“Free parenting advice: to make this work, you must never give in after the fact.  If you want a child to be a good adult, they must learn that actions and decisions have consequences, both good and bad.  If those consequences are negotiable, then all behaviour is negotiable and right and wrong become matters of feelings and selfish whims.  Remember it is your duty to win any battle of wills with your child, unless you are losing on purpose for a greater lesson.”

Ok, so this should be Introduction to Parenting 101.  However, if I wanted to organise a convention of parents I personally know who stick to this all the time, I know that I could do so in a telephone box.  What this book showed me is that Miller’s behaviour as a parent appears to be consistent to his beliefs as a self-defence expert.  He walks the talk, and he walks it throughout his life.  I know that I can’t claim the same, which is great.  It gives me a really significant goal to aim for.

I am still not entirely sure what brought me into martial arts.  What do know, though, is that I want my self-protection to be something that runs throughout my life, something that applies to every aspect of it.  I decided that I was worth protecting; now I just have to apply this principle consistently, in all settings.  I can’t see the point in learning flying back kicks but being unable to defend myself from everyday events, petty interpersonal conflict or my own stupidity or negligence.  I can’t see the point of being able to control a fight, but live a life largely outside of my control.


The Budo Bum said...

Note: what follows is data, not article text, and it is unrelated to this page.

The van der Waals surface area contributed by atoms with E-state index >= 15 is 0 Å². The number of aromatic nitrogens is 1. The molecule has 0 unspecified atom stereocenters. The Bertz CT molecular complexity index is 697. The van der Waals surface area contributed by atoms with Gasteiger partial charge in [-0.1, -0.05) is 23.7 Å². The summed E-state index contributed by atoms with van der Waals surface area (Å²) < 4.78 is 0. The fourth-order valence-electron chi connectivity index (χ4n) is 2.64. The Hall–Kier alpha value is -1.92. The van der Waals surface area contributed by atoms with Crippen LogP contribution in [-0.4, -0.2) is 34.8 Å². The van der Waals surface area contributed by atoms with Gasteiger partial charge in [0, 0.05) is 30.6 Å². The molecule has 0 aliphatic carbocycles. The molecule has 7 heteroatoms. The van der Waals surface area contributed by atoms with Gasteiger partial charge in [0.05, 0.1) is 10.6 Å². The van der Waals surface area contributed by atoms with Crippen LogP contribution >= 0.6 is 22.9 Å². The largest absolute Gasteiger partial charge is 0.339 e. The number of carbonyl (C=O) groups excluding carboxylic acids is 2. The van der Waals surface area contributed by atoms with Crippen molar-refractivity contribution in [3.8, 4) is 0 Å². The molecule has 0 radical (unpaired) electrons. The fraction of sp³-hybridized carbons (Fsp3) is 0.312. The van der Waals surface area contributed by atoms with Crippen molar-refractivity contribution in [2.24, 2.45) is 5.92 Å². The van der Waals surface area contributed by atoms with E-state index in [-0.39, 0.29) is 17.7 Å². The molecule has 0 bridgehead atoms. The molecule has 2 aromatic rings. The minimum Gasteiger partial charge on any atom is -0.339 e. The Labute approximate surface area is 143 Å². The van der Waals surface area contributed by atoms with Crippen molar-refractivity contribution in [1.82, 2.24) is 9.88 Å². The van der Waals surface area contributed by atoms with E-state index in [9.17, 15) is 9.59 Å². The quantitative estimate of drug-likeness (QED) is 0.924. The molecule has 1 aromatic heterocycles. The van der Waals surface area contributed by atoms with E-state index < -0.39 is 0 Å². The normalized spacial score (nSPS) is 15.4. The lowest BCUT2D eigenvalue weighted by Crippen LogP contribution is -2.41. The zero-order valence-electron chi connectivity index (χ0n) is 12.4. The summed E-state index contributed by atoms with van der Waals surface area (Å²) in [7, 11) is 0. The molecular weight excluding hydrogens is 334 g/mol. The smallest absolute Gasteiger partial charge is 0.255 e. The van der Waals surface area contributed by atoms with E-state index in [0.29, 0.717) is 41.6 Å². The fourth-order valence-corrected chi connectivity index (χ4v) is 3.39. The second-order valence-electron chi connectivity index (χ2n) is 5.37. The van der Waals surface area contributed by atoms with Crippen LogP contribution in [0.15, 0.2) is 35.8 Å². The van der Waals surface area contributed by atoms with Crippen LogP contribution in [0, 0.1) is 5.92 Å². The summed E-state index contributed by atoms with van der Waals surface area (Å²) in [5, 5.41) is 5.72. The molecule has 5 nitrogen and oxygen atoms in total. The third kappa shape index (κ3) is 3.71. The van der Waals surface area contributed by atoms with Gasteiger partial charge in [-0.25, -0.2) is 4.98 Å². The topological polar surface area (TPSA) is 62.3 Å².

It really sounds like you want martial arts more than self-defense. I try to train and teach principles that are applied 24/7, and not techniques that can only be used when things have gone beyond terrible, flowed down the gutter and into the sewer. Budo should help you live all the time, not just in case the you lose the lottery and get attacked.

Marc said...

Great article. I think training in self defence should help you in everyday life and not take away from it. It can be common for people who train self defence not to want to voice any concerns outside of their training environment as all their energy may have gone into it and they feel calm afterwards: Maybe too calm and maybe they should assert themselves move in addressing matters that should have been done. For your rehab, try Scott Sonnon's mobility exercises: See them for free on youtube. I do them most days for maximum of about 5 minutes with squats to get myself warmed up in the morning. I find they really good for the joints. :-)

God's Bastard said...

Marc, thank you. Will check them out!